False self-employment: what is it and what are the risks?

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More and more people are choosing to become self-employed. But not every self-employed person is truly self-employed. When you are under the authority of a client, you run the risk of false self-employment, a form of social fraud. In this article, we discuss exactly what false self-employment means, how to avoid the risk of it and what the consequences and penalties are.

What is false self-employment?

False self-employment occurs when there is a hierarchical relationship between a self-employed person and his client. After all, as a self-employed person, you are not allowed to work under authority, and in such a case you would in fact have to be employed.
Clients may have various motives for this, such as avoiding social security contributions, vacation pay and other benefits enjoyed by employees.

To determine whether a person is truly independent, there are four criteria that are considered. These apply to sole proprietorships as well as partnerships.

  1. The will of both parties to work on an independent basis should be clearly stated in the agreement.

  2. Free organization of your work: as a self-employed person, do you have the freedom to plan and carry out your own work? Can you make your own decisions about the task to be performed?

  3. Free interpretation of your working hours: as self-employed, you decide how much and when you work. This does not mean that you cannot follow a company’s set working hours, but you should at least have the freedom to decide to do so.

  4. No relationship of authority: Is there a relationship of authority between the self-employed person and his client? Red flag alert! Perhaps you started self-employment to be your own boss. Thus, a relationship of authority between you and your client is an absolute no-go as a self-employed person.

How do you avoid the risk of false self-employment?

Thus, to avoid the risk of false self-employment, it is important that you check for yourself whether you have enough freedom to be recognized as self-employed.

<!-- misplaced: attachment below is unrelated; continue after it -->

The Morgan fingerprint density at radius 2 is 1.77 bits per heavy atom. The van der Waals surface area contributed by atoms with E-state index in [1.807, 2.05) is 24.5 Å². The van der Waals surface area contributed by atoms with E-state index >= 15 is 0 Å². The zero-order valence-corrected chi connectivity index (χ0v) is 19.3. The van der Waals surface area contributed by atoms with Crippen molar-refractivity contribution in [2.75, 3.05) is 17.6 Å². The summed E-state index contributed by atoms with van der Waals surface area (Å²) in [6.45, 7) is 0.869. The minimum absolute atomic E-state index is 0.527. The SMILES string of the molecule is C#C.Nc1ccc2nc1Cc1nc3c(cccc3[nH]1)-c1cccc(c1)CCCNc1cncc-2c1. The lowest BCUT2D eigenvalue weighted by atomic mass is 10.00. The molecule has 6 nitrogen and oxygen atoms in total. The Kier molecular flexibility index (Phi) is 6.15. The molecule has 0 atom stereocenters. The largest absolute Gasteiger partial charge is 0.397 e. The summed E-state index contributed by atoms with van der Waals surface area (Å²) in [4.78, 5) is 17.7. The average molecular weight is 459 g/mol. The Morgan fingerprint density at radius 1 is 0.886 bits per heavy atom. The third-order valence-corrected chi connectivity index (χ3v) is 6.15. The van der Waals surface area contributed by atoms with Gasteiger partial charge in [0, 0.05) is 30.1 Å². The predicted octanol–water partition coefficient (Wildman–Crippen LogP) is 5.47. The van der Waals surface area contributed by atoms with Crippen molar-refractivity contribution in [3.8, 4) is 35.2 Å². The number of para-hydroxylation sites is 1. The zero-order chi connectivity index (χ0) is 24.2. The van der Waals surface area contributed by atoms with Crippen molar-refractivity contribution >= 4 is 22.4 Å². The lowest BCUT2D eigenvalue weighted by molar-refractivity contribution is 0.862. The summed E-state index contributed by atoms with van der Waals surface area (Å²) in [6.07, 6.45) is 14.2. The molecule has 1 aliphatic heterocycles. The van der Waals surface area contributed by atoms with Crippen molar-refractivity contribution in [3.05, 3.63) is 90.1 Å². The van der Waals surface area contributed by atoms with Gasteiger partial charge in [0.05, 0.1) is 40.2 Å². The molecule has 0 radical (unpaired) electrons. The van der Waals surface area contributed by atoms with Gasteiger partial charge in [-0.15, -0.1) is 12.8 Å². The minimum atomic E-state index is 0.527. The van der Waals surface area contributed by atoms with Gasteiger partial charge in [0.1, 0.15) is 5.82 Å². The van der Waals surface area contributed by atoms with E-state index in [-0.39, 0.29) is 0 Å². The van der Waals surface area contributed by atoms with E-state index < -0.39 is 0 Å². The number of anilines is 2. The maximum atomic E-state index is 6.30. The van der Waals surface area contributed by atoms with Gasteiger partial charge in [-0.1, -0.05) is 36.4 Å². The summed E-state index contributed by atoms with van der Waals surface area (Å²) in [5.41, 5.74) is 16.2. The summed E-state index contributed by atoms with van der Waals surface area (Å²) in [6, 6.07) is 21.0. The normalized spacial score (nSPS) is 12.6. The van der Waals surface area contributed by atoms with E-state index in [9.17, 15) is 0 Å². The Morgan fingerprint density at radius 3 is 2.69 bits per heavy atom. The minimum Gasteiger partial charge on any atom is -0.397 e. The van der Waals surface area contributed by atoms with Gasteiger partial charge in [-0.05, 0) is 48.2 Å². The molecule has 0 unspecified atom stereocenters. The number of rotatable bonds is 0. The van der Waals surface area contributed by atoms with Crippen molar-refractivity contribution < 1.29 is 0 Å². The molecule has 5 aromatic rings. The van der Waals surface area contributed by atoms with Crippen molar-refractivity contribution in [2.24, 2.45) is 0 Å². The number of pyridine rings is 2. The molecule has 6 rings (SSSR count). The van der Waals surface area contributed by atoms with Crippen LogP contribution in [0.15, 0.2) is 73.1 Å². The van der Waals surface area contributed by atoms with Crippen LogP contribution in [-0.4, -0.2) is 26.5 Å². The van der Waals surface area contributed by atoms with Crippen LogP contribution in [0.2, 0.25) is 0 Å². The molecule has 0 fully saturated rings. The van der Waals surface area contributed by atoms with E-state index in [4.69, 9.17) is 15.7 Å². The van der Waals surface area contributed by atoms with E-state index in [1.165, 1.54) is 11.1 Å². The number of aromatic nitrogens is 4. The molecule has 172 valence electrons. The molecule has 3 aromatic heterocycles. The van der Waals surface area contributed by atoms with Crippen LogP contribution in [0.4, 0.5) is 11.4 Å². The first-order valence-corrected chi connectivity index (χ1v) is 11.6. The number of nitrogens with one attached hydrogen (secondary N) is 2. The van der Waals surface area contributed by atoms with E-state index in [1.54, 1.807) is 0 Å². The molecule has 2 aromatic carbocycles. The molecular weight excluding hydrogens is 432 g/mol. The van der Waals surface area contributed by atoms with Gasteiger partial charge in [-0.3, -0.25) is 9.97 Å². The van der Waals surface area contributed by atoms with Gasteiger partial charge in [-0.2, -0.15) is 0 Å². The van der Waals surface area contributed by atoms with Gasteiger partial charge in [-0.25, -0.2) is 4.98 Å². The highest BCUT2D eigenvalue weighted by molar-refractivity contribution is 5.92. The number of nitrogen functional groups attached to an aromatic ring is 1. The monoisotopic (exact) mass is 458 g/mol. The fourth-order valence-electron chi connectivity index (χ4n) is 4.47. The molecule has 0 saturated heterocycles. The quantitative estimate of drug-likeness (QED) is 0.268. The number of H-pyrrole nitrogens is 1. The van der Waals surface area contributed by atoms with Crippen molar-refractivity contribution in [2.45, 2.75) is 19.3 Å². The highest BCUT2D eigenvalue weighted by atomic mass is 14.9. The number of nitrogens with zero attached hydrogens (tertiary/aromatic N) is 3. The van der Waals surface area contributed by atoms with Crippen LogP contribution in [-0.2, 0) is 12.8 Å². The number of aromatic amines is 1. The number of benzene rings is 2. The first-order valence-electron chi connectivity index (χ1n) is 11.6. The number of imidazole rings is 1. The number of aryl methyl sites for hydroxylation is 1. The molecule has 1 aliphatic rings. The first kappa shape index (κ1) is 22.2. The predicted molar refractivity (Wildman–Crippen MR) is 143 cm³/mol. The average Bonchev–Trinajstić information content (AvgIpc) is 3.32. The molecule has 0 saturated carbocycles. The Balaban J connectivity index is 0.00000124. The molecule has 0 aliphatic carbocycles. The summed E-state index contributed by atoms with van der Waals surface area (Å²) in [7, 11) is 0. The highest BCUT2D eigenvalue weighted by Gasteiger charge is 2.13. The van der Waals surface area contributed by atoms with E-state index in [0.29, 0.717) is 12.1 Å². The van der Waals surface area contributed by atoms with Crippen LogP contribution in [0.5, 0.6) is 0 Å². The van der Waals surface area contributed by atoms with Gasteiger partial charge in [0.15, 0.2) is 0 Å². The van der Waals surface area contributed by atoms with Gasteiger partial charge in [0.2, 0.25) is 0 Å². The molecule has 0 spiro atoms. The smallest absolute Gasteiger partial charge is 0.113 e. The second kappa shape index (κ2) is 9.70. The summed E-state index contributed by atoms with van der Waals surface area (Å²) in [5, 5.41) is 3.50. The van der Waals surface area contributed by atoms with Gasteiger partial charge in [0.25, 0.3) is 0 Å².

Draw up a clear contract stating your rights and obligations as a self-employed person and those of the client. The contract should also clarify the nature of the relationship between the self-employed person and the client and the degree of freedom the self-employed person has in carrying out the assignment. Beware of exclusivity clauses: they do not belong in a self-employment contract. Also typical terms such as vacation pay and year-end bonus suggest a typical employee relationship rather than a client-employee relationship.

The following checklist will help you check off whether or not you are at risk of being assessed as a false self-employed person:

The above criteria are non-exhaustive, but positive answers will help you prove in advance that you are truly independent.

Consequences and sanctions

If inspection by the National Social Security Administration reveals false self-employment, they will reclassify you from a self-employed person to an employee. This has severe financial implications for your client. He will be required to pay overdue social contributions, possibly supplemented by additional penalties (flat rate contribution increase of 10% + interest).
Also, the employee in question may be entitled to a permanent contract and thus be able to continue working for the client on a long-term basis.
As self-employed, you lose your tax benefits inherent in your self-employed status (such as VAT deductions on your invoices).


A clear cooperation agreement between self-employed worker and client is crucial to avoid the risk of false self-employment. If you only work for one client, you need to be careful about the form of collaboration and the agreements made. The sanctions for this form of social fraud are not harsh, so when in doubt, always get proper advice!